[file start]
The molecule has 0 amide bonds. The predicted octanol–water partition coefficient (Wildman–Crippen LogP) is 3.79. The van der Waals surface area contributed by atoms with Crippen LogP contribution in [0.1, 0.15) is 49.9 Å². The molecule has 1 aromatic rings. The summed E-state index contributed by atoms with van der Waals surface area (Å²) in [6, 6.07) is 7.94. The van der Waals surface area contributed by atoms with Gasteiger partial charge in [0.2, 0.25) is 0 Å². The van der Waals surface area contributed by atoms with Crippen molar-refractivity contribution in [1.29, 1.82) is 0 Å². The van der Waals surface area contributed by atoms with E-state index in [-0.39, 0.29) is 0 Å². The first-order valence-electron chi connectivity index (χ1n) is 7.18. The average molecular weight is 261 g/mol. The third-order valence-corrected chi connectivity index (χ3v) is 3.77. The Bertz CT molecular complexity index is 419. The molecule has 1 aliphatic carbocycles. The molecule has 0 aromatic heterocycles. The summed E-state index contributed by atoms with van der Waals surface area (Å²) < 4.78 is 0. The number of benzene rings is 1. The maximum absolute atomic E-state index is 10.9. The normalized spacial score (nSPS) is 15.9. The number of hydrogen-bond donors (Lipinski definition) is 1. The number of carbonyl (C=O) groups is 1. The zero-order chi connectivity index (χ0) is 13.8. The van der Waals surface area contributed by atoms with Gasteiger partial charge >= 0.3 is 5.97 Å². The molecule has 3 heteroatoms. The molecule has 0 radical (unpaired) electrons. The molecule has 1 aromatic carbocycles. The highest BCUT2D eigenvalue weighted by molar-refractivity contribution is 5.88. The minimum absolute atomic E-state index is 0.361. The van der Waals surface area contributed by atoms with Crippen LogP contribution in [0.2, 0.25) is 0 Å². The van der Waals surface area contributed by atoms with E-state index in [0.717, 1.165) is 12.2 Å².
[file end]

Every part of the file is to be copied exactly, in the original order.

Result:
The molecule has 0 amide bonds. The predicted octanol–water partition coefficient (Wildman–Crippen LogP) is 3.79. The van der Waals surface area contributed by atoms with Crippen LogP contribution in [0.1, 0.15) is 49.9 Å². The molecule has 1 aromatic rings. The summed E-state index contributed by atoms with van der Waals surface area (Å²) in [6, 6.07) is 7.94. The van der Waals surface area contributed by atoms with Gasteiger partial charge in [0.2, 0.25) is 0 Å². The van der Waals surface area contributed by atoms with Crippen molar-refractivity contribution in [1.29, 1.82) is 0 Å². The van der Waals surface area contributed by atoms with E-state index in [-0.39, 0.29) is 0 Å². The first-order valence-electron chi connectivity index (χ1n) is 7.18. The average molecular weight is 261 g/mol. The third-order valence-corrected chi connectivity index (χ3v) is 3.77. The Bertz CT molecular complexity index is 419. The molecule has 1 aliphatic carbocycles. The molecule has 0 aromatic heterocycles. The summed E-state index contributed by atoms with van der Waals surface area (Å²) < 4.78 is 0. The number of benzene rings is 1. The maximum absolute atomic E-state index is 10.9. The normalized spacial score (nSPS) is 15.9. The number of hydrogen-bond donors (Lipinski definition) is 1. The number of carbonyl (C=O) groups is 1. The zero-order chi connectivity index (χ0) is 13.8. The van der Waals surface area contributed by atoms with Gasteiger partial charge >= 0.3 is 5.97 Å². The molecule has 3 heteroatoms. The molecule has 0 radical (unpaired) electrons. The molecule has 1 aromatic carbocycles. The highest BCUT2D eigenvalue weighted by molar-refractivity contribution is 5.88. The minimum absolute atomic E-state index is 0.361. The van der Waals surface area contributed by atoms with Crippen LogP contribution in [0.2, 0.25) is 0 Å². The van der Waals surface area contributed by atoms with E-state index in [0.717, 1.165) is 12.2 Å².